My Company Is Profiting From the War: We Are Sharing It With Ukraine
3 min read | Apr 2022

My Company Is Profiting From the War: We Are Sharing It With Ukraine

It is the duty of large private companies and wealthy individuals to aid Ukrainian refugees.

Boat / Millennial / Progressive / Businessman

Wars can be terrible for the supply chain—there can be disruptions and shortages, the biggest example being oil and energy right now. At the first sign of war, oil prices began soaring. But in Ukraine and other European countries, many different commodities—especially wheat, sugar and cooking oil—are also at stake. 

I work for a company that exports wheat and other food grains across the world and, honestly, right now, we’re making huge profits from the surging prices and food demand. As a result, we have ramped up our production to the fullest capacity and are compensating our farmers more so that they’ll collect a high yield of grain on their farms.

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For Many Companies, War Is Great Business

Russia is the largest exporter of wheat, which makes up to 18 percent of its global exports—and it climbs to 25 percent when combined with Ukraine. When this supply chain is disrupted, shortages and price inflation of food grains are seen in every part of the world. Ukraine has already banned the export of food grains, and Russia has also announced a temporary partial ban on the export of food grain for Eurasian countries, meaning a quarter of the global supply disappeared overnight. 

Together, Ukraine and Russia also make up to 60 percent of the global exports of sunflower oil, and since the Ukrainian invasion, the supply has fallen. Compared to last year, sugar prices are up 20 percent globally, and the war is fueling more uncertainties and increasing prices, all because these commodities are staple goods. Wheat, oil and sugar are part of every humanitarian aid shipment, too, and top every family’s grocery list. 

Still, many industries—metal, fertilizer, palm oil, coal and, of course, U.S. defense—are managing to reap profits during times of crisis. With the soaring price of wheat and its high demand across the world, my company’s profit is surging with a huge backlog of international orders. Similarly, companies in other sectors are making record-breaking profits with the global inflation.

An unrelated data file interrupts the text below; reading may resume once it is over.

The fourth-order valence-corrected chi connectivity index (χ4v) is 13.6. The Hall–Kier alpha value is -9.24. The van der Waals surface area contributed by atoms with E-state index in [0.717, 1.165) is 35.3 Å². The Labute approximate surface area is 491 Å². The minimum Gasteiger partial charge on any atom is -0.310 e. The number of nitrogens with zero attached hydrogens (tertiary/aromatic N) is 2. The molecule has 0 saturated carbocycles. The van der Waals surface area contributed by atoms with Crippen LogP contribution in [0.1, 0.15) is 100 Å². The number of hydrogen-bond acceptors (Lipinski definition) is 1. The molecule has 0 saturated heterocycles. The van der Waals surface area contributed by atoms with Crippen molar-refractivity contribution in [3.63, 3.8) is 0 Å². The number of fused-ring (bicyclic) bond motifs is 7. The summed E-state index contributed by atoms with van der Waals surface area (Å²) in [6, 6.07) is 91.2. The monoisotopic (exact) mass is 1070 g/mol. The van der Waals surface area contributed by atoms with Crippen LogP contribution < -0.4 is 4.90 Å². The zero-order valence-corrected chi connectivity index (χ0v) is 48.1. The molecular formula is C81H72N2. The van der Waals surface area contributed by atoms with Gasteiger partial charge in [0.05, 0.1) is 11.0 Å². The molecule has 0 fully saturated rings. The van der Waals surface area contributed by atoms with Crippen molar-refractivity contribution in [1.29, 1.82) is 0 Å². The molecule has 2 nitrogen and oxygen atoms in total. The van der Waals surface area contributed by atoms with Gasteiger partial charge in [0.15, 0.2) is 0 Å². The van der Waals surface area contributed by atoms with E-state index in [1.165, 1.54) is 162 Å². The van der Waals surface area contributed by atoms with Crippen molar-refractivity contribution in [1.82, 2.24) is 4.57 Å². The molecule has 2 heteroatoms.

War is a great business. You can sell more weapons to more people, and dozens of countries have already promised millions of dollars in military aid to Ukraine. The weapons industry is worth more than $110 billion worldwide, and even before the war, some of the top defense and arms manufacturing companies boasted that Ukraine-Russia tensions would be a boon for business. They were predicting this war and planned to make millions out of it as more European countries increased their budgets for defense spending.

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My Company Has Promised a Cut of Its Profits to Aid Ukraine

To help support Ukraine financially, my company—and many of our employees—is pouring money into Ukraine government bonds. The company’s founders organized a meeting with all of our team members to share our moral obligations and ideas to contribute aid to Ukrainian refugees by using our last two quarterly profits. Our company is also trying to educate and plan together with our partner organizations to do the same. I myself am using 20 percent of my monthly income to buy Ukraine government bonds while making small donations to refugees.

While different governments are announcing humanitarian and financial aid for Ukraine, and individuals are starting fundraising campaigns for refugees, nobody is holding the big profit-making corporate companies accountable to share their profits and contribute financially in the Ukraine-Russia crisis. It’s not just the state government's responsibility to contribute resources for Ukrainian aid; it’s a collective responsibility. Governments, corporate giants, high-net-worth individuals and even the common man share the duty to contribute humanitarian and financial aid to Ukraine.

This is the time for democracies across the world to unite in making big corporate houses and manufacturers in their countries benefiting from the war and the surging inflation to contribute with humanitarian and financial aid rather than continue to watch their pile of cash grow. I am hopeful that the world will gain greater empathy toward the suffering of innocent people and will stand together in the time of war to make efforts together in supporting the needy individuals and their countries.

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